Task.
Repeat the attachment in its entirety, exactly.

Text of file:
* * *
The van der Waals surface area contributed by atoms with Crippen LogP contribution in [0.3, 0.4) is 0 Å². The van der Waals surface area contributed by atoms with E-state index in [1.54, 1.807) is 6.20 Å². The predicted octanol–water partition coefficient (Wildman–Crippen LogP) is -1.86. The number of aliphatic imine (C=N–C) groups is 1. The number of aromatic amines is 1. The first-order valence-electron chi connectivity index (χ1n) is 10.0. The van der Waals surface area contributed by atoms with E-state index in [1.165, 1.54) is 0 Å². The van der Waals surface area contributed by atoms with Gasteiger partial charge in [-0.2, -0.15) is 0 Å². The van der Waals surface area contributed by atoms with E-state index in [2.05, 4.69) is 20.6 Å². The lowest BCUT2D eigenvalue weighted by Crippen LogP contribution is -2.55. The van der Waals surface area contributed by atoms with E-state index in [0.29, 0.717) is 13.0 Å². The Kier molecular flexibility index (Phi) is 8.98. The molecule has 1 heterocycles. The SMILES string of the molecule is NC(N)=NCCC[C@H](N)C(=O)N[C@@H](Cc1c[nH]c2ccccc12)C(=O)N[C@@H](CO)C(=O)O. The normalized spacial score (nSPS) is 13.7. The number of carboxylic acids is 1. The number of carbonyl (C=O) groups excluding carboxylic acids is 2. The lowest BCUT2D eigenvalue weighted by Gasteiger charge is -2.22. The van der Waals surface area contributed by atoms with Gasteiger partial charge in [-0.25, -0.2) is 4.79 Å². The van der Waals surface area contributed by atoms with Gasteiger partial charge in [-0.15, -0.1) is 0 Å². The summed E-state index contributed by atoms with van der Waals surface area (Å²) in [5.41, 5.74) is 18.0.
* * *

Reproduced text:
The van der Waals surface area contributed by atoms with Crippen LogP contribution in [0.3, 0.4) is 0 Å². The van der Waals surface area contributed by atoms with E-state index in [1.54, 1.807) is 6.20 Å². The predicted octanol–water partition coefficient (Wildman–Crippen LogP) is -1.86. The number of aliphatic imine (C=N–C) groups is 1. The number of aromatic amines is 1. The first-order valence-electron chi connectivity index (χ1n) is 10.0. The van der Waals surface area contributed by atoms with E-state index in [1.165, 1.54) is 0 Å². The van der Waals surface area contributed by atoms with Gasteiger partial charge in [-0.2, -0.15) is 0 Å². The van der Waals surface area contributed by atoms with E-state index in [2.05, 4.69) is 20.6 Å². The lowest BCUT2D eigenvalue weighted by Crippen LogP contribution is -2.55. The van der Waals surface area contributed by atoms with E-state index in [0.29, 0.717) is 13.0 Å². The Kier molecular flexibility index (Phi) is 8.98. The molecule has 1 heterocycles. The SMILES string of the molecule is NC(N)=NCCC[C@H](N)C(=O)N[C@@H](Cc1c[nH]c2ccccc12)C(=O)N[C@@H](CO)C(=O)O. The normalized spacial score (nSPS) is 13.7. The number of carboxylic acids is 1. The number of carbonyl (C=O) groups excluding carboxylic acids is 2. The lowest BCUT2D eigenvalue weighted by Gasteiger charge is -2.22. The van der Waals surface area contributed by atoms with Gasteiger partial charge in [-0.25, -0.2) is 4.79 Å². The van der Waals surface area contributed by atoms with Gasteiger partial charge in [-0.15, -0.1) is 0 Å². The summed E-state index contributed by atoms with van der Waals surface area (Å²) in [5.41, 5.74) is 18.0.